Globe iconLogin iconRecap iconSearch iconTickets icon
The Official Site of the Chicago White Sox
news

White Sox News

Giolito on ASG: 'This is where I belong'

Righty records scoreless inning of work in All-Star debut; McCann lines base hit, makes key grab
July 10, 2019

Lucas Giolito took the mound in the fourth inning of Tuesday’s All-Star Game at Progressive Field, and he fit right in amongst baseball’s biggest stars. Chicago’s breakout ace issued a four-pitch walk to the first batter he faced, the Braves' Freddie Freeman, but then retired a trio of dangerous National

Lucas Giolito took the mound in the fourth inning of Tuesday’s All-Star Game at Progressive Field, and he fit right in amongst baseball’s biggest stars.

Chicago’s breakout ace issued a four-pitch walk to the first batter he faced, the Braves' Freddie Freeman, but then retired a trio of dangerous National League sluggers -- Cody Bellinger, Nolan Arenado and Josh Bell -- to complete his scoreless frame in the American League's 4-3 victory.

“Going out there that inning, facing some of the best hitters, further cements to me that this is where I belong,” Giolito said. “[I’ll] continue to build some confidence from there and keep riding it out.”

Box score

The first-time All-Star struck out Bellinger, an NL Most Valuable Player Award candidate, on an 82.8-mph inside changeup, and retired Arenado and Bell on a pair of soft groundouts.

“The closest thing I can compare it to is my MLB debut,” Giolito said. “Obviously I faced, 1-2-3, some of the best hitters in the game right now.”

Giolito was one of three White Sox players -- he joined catcher James McCann, also making his first appearance, and three-time All-Star first baseman Jose Abreu -- competing for the AL in Tuesday’s Midsummer Classic, a distinction earned with a remarkable breakout campaign in this season's first half.

The 24-year-old right-hander -- the first White Sox righty to compete in an All-Star Game since Jon Garland in 2005 -- isn’t surprised by his seemingly sudden success. He expected it.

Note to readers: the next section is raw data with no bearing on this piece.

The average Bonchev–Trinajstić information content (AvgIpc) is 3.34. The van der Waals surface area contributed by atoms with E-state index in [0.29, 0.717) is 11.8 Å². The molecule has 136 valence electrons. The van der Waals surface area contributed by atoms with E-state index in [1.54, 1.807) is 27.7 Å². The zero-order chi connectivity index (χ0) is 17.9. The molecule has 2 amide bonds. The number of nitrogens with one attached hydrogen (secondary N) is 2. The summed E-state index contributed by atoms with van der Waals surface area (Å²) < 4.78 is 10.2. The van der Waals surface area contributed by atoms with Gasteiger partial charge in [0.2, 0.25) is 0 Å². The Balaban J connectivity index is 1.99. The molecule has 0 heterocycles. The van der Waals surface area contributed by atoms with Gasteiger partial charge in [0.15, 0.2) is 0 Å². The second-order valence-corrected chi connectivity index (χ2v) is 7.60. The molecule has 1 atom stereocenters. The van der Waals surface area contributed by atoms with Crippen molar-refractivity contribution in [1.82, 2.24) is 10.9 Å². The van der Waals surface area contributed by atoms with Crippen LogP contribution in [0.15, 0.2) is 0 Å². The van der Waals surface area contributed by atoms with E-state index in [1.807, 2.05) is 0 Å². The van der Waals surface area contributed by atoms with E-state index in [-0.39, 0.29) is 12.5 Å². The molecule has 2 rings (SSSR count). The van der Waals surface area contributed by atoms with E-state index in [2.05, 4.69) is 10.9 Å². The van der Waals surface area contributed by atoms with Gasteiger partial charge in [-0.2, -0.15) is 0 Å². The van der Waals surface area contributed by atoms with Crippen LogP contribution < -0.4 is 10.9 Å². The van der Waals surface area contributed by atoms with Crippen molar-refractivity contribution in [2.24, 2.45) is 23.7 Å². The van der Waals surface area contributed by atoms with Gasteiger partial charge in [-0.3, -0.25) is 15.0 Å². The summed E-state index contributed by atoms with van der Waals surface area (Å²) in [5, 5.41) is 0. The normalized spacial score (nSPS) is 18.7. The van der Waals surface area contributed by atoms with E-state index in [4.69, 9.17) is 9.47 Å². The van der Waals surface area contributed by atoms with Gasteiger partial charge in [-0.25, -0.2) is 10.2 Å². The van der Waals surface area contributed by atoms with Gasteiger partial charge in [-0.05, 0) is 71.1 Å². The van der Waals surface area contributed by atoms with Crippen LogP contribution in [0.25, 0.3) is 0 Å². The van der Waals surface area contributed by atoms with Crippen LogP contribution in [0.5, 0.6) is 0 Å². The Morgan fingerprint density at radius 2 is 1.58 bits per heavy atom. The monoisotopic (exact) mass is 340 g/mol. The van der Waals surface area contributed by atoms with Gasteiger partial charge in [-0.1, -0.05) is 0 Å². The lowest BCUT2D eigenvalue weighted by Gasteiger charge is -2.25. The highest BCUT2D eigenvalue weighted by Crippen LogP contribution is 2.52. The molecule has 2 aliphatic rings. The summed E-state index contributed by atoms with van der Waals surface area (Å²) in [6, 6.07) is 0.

“If you want to compete at this level and stay here for a long time, you have to have the confidence that you’re better than everybody else,” Giolito said. “That’s what I take in my start against whoever, in the regular season or an All-Star game. For me, that’s what it’s all about.”

Giolito went from posting the highest ERA in baseball last season to going 11-3 with a 3.15 ERA, two complete games and 120 strikeouts against 38 walks through 17 starts in 2019.

"I'm definitely not the guy who came up and set the league on fire. I took a bunch of lumps, especially last year," Giolito said. "I went into last offseason with a different gameplan. I knew I was so much better than what I showed all my time in the big leagues up until this year. ... I was able to turn it around quickly and get back on track to be the pitcher I know I can be."

McCann followed Giolito into the game in the sixth inning, replacing Gary Sanchez as the AL’s backstop. In the seventh, he took a 97.6-mph fastball from Brandon Woodruff and turned it around for a 107.2-mph, line-drive single into right-center field, which he called a "surreal moment." McCann also made a nice play hauling in a popup by Mike Moustakas in foul territory to end the top of the eighth.

After the game, the 29-year-old catcher echoed Giolito's confidence at earning his moment on the All-Star stage.

"[I reminded] myself of how fun the game is, but also that I belong," McCann said. "I'm part of an All-Star Game and being considered as one of the top performers of the first half."

Both of Chicago's All-Star first-timers relished their time in Cleveland. Giolito said he spent much of it as a "sponge," absorbing information from the plethora of talent around Progressive Field. He talked pitching with one Hall of Famer, Pedro Martinez, and another future Hall of Famer, Justin Verlander, among others. And even received some props from the Astros' Gerrit Cole for his shutout against Houston in May.

The week's festivities had a bittersweet feeling, however, after the death of Angels pitcher Tyler Skaggs on July 1. Skaggs was a close friend of Giolito's, and they shared an agent. The pair attended each others weddings this past December.

"It’s been weird because I’m here celebrating my accomplishments, but at the same time, in the back of my mind, it’s still fresh," Giolito said. "At times, it doesn’t feel real. Grief is a tough thing. I feel so sorry. It’s such a horrible thing to have happen to his family."

Abreu replaced hometown star Carlos Santana at first base in the seventh inning, and he grounded into an inning-ending double play to short in his lone at-bat in the eighth. An All-Star veteran, Abreu passed along some pointers to the first-timers.

"He warned me how busy everything is and to make sure you get your rest after," McCann said. "You have a lot of stuff going on in the two days; it’s jam-packed. He told me I should take a step back and appreciate everything."

Chad Thornburg is a reporter for MLB.com.